Shruti-1 internal signals
  • I bought a second-hand scope today to help me debug some stuff in the new project. I had some fun looking at the Shruti-1 signals. They are quite ugly indeed – some very low subharmonics ; and PWM meanies at around 30kHz. It takes some mental effort to realize that we shouldn’t really care, because there’s some stuff downstream in the processing chain that efficiently lowpass / hipass that. What struck me is that if I had a scope at the time I started working on the project, I would have never done it this way because the ugly waveforms would have driven me crazy.

  • i dunno, looks kind of pretty to me :)
  • Come on, this is supposed to be the sine wave! (on a side note, soundcards have pretty sharp brickwall filters before their ADC, so when you record this on a computer, it indeed looks like a sinewave, because the sharp undulating ugly monster is at 31kHz).

    My hears have a brickwall filter at 14kHz because I’m getting older – and it has alwyas sounded to me like a pure sine wave…

  • oh, dont get so scientific about it. If it sounds good, who cares. Did Roland obsess about the 303 square actually being a square (not even close)? ‘round here, that’s what we call “character”

  • So, what does this mean? Do you think you'll be reviewing the waves and making them more pure in future firmware releases? (I'm more of a "results-oriented" guy, so if it sounds good, it doesn't matter what it looks like.) Maybe the skewed waves have their own idiosyncratic sound, exclusive to the Shruti-1?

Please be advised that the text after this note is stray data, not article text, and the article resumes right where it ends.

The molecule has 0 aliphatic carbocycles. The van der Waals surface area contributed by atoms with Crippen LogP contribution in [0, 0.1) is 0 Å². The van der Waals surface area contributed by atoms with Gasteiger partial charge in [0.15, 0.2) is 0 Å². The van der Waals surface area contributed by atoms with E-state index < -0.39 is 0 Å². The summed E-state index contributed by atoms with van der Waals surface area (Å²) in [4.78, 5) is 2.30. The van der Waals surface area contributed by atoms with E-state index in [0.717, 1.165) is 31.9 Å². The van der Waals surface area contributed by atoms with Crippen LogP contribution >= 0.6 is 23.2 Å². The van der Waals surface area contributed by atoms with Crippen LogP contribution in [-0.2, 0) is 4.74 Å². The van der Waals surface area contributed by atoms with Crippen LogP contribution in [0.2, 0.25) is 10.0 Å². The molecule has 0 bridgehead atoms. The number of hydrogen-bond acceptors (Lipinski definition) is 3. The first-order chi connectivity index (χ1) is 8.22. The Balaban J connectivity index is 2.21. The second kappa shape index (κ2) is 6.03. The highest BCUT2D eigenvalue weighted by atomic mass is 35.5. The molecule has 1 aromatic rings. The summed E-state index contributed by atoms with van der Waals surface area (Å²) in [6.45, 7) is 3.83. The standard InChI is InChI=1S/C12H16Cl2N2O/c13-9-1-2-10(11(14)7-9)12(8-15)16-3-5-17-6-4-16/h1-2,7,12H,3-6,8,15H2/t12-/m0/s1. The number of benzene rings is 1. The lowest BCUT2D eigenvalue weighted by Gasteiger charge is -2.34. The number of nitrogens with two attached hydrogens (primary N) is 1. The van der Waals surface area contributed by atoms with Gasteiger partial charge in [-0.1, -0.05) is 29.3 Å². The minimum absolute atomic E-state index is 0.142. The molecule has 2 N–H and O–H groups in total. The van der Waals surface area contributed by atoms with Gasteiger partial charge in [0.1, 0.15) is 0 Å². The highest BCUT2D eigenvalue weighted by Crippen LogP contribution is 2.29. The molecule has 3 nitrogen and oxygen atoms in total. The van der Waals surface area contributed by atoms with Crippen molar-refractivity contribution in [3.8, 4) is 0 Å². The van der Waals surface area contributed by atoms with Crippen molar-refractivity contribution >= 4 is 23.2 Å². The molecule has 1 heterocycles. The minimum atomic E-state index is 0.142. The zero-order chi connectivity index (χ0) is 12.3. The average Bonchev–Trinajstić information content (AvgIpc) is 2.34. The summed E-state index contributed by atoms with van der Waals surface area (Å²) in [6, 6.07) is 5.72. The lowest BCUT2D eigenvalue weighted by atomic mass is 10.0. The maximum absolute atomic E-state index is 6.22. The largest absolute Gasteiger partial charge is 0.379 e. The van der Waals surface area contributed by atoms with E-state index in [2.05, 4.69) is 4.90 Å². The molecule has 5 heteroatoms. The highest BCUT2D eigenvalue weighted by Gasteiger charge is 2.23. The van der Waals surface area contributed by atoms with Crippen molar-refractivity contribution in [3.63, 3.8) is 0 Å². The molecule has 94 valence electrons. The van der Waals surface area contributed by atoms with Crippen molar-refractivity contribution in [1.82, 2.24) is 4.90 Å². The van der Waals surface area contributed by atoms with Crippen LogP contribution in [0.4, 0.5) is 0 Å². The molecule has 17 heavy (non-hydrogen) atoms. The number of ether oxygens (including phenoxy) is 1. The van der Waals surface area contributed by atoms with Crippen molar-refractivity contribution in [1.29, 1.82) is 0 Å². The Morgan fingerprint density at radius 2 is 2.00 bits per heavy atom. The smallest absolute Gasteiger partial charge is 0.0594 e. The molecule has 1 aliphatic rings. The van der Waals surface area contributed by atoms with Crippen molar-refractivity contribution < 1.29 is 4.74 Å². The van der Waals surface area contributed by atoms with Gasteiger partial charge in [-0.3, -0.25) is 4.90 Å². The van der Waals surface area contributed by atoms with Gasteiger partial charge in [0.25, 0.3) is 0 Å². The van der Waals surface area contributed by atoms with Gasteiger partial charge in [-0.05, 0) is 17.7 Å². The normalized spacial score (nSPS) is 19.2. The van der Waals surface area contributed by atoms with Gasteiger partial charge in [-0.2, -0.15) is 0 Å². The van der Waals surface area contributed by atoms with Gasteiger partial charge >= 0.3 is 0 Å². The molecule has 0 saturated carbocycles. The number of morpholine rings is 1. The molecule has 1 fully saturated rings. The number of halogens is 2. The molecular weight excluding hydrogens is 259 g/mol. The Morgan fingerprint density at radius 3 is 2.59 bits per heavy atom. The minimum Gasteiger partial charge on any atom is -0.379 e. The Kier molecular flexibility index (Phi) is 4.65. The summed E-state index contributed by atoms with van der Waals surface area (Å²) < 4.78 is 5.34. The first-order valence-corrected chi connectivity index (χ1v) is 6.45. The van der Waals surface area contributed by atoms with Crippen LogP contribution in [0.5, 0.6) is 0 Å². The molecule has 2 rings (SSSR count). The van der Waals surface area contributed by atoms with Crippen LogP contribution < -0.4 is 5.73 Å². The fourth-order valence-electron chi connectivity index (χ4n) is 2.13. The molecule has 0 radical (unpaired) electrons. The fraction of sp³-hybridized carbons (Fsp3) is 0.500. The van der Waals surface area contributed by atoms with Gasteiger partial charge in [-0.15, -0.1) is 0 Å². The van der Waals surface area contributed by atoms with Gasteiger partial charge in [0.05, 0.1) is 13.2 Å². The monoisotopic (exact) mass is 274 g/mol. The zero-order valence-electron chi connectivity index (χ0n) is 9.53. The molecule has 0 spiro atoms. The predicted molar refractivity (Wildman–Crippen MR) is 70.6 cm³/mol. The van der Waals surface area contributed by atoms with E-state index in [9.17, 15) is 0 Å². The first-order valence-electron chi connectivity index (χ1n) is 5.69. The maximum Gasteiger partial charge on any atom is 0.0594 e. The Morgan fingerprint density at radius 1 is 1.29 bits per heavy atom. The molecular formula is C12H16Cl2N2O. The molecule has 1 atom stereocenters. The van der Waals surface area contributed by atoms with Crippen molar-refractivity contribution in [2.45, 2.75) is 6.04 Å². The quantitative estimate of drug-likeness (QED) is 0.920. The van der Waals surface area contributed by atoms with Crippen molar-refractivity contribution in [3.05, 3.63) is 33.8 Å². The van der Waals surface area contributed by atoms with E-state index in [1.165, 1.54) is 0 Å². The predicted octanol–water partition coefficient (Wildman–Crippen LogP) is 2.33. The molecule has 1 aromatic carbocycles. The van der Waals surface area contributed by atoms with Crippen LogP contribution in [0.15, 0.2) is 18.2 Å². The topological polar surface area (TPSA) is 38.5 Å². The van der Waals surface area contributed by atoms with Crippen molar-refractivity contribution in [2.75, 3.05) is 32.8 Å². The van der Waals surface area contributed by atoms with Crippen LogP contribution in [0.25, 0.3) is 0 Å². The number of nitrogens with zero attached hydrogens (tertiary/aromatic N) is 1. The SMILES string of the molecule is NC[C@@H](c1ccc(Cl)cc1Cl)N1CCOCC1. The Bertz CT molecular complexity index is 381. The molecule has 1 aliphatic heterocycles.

EDIT: Altitude said exactly the same thing as I did, as I was typing it.
  • I won’t revise this because this is a hardware thing, not a software thing (the wave is pure, it’s just the way it is converted from digital to analog which is awesomely dirty). I had actually played with proper DACs and the difference (measured on a sound card) was barely noticeable. The point is that if I had seen this earlier I would have been scared and would have not gone in this direction at all (= no DAC, plain 1-bit PWM, relying on a hi-pass/low-pass filter somewhere downstream to kill the nasty harmonics). As said, on any device with a limited bandwidth (soundcard, human ears…), this doesn’t show.

    Almost all the projects I have seen which are based on AVRs for generating audio are indeed using DACs – but I think I’ll stay faithful to high-speed bit banging and filtering for the moment :)

  • So is this sample taken before the CEM, after the RC filter?

  • This is the sample taken before the CEM, after the active RC filter (which is a high-pass removing the 2.5V DC offset), and after another passive RC filter out of the circuit. Without this RC filter it looks even more ugly, since it's really pure bit-banging...
  • i think it's just cool that way!

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